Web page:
This week, Lucy Eden joins us to discuss how employees can thrive. Lucy is the founder of Be in Your Element, a service that organises bespoke wellbeing events for employees. Her company offers holistic experiences both in-person and in a hybrid format to ensure that everyone can take the time to focus on their wellness.
How is health and wellbeing linked to engagement and performance? Do you have any real-life examples of how focusing on the former boosts the latter?
Wellbeing and performance are inextricably linked. Good performance relies on three main pillars of wellbeing focus: the physical, mental, and emotional. Once these are engaged and people are in good health, they will have a stronger sense of wellbeing, will tune into themselves better, and perform better.
Physical, mental, and emotional health are interconnected but individually there are obvious benefits too. Good physical health contributes to higher energy levels, improving your sustained focus, clarity, and productivity for work. Mental health is also crucial as your cognitive functions impact everything you do. Your brain keeps you connected, thinking, mentally clear for decision making, and efficient at solving problems.
Emotional elements are crucial too. They are often grouped in with mental functions, but our feelings deserve their own focus. If you’re emotionally well, you’re more likely to feel motivated, enthusiastic, and passionate about the work you do.
A profound example I experienced was with one gentleman who was initially sceptical about the meditation process. His group were healthcare frontline workers, who are constantly facing stressful situations. Despite his apprehension, he took part in a three-minute meditation activity.
After, he checked the heart monitoring function of his sports watch. He found that his heart rate had slowed down by almost half. He said that after witnessing such a dramatic change in himself, he’d become a believer in the benefits of meditation.
Now, the organisation’s management team is implementing meditation sessions before meetings, incorporating their newfound understanding into their day-to-day work. It’s really rewarding to witness how focusing on wellness creates change in people, especially when initial sceptics embrace the process.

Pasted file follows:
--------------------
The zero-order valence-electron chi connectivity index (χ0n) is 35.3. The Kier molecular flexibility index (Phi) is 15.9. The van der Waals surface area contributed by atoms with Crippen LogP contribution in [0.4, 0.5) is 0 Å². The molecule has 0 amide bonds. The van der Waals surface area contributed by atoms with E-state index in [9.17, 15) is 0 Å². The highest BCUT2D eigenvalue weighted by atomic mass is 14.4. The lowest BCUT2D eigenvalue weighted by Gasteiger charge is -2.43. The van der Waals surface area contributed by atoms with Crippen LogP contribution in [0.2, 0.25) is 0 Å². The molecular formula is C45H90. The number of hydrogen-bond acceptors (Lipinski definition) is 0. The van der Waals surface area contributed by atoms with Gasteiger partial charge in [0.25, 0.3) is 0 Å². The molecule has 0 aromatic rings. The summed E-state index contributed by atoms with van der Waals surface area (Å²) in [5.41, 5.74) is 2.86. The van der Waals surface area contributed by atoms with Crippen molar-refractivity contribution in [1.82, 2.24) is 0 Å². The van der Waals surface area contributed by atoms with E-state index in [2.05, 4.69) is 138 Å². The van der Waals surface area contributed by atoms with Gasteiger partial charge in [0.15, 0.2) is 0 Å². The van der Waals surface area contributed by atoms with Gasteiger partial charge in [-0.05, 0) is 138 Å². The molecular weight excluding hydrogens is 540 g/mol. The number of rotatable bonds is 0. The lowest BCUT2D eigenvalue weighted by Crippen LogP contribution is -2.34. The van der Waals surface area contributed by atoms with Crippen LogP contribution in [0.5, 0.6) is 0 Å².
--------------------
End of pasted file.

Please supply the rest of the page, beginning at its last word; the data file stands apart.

In your opinion, what do employees need to really thrive?
Again, it’s about meeting employees’ physical, emotional, and psychological needs. These help people feel empowered and able to succeed. If they feel valued, and a part of something that extends beyond themselves, that is what breeds a sense of purpose. The teamwork inherent in that process really transforms workplaces into communities where people can strive to thrive.
As a nation, we’re on the brink of burnout due to stress, especially as hybrid work can blur the boundaries between home life and work life. For employers that prioritise physical, emotional, and psychological factors and create a positive and inclusive, growth-orientated environment, their employees will thrive because they feel valued, empowered, and supported in their work.
What is the role of communications in making sure people make the most of the benefits and services that their employer offers?
Effective communication is critical in the workplace. Organisations only get engagement through what they initiate.
Different forms of communication within an organisation need to align with the company’s end goal. We distribute an anonymous questionnaire to clients’ employees that assesses whether company values match individuals’ needs. Wellbeing is personal to everyone. So, on an organisational level, these questionnaires enable us to find out as much information as possible about what is best suited to the environment. This helps us understand what stage the organisation is at and where it wants to be so wellness benefits and services can be uniquely tailored.
Every organisation should have a comprehensive comms strategy in place for promoting employee support.